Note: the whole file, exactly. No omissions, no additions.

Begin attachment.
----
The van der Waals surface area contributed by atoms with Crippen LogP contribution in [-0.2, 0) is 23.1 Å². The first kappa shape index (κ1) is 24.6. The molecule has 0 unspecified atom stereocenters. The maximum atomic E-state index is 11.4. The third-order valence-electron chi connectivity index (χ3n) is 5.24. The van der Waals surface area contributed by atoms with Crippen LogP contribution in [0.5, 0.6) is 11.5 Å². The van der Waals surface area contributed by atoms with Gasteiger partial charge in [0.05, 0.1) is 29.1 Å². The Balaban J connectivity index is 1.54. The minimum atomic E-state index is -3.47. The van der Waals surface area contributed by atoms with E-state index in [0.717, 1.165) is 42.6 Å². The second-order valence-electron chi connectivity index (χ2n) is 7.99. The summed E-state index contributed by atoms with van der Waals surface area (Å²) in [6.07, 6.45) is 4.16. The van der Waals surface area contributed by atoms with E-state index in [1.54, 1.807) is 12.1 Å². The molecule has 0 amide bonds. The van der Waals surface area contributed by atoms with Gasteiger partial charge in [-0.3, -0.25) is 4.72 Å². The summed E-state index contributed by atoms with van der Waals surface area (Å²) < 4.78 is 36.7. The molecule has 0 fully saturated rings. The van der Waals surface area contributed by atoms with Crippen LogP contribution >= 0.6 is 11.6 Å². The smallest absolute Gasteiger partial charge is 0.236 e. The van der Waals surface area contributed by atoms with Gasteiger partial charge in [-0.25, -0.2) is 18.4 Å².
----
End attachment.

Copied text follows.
The van der Waals surface area contributed by atoms with Crippen LogP contribution in [-0.2, 0) is 23.1 Å². The first kappa shape index (κ1) is 24.6. The molecule has 0 unspecified atom stereocenters. The maximum atomic E-state index is 11.4. The third-order valence-electron chi connectivity index (χ3n) is 5.24. The van der Waals surface area contributed by atoms with Crippen LogP contribution in [0.5, 0.6) is 11.5 Å². The van der Waals surface area contributed by atoms with Gasteiger partial charge in [0.05, 0.1) is 29.1 Å². The Balaban J connectivity index is 1.54. The minimum atomic E-state index is -3.47. The van der Waals surface area contributed by atoms with E-state index in [0.717, 1.165) is 42.6 Å². The second-order valence-electron chi connectivity index (χ2n) is 7.99. The summed E-state index contributed by atoms with van der Waals surface area (Å²) in [6.07, 6.45) is 4.16. The van der Waals surface area contributed by atoms with E-state index in [1.54, 1.807) is 12.1 Å². The molecule has 0 amide bonds. The van der Waals surface area contributed by atoms with Gasteiger partial charge in [-0.3, -0.25) is 4.72 Å². The summed E-state index contributed by atoms with van der Waals surface area (Å²) < 4.78 is 36.7. The molecule has 0 fully saturated rings. The van der Waals surface area contributed by atoms with Crippen LogP contribution >= 0.6 is 11.6 Å². The smallest absolute Gasteiger partial charge is 0.236 e. The van der Waals surface area contributed by atoms with Gasteiger partial charge in [-0.25, -0.2) is 18.4 Å².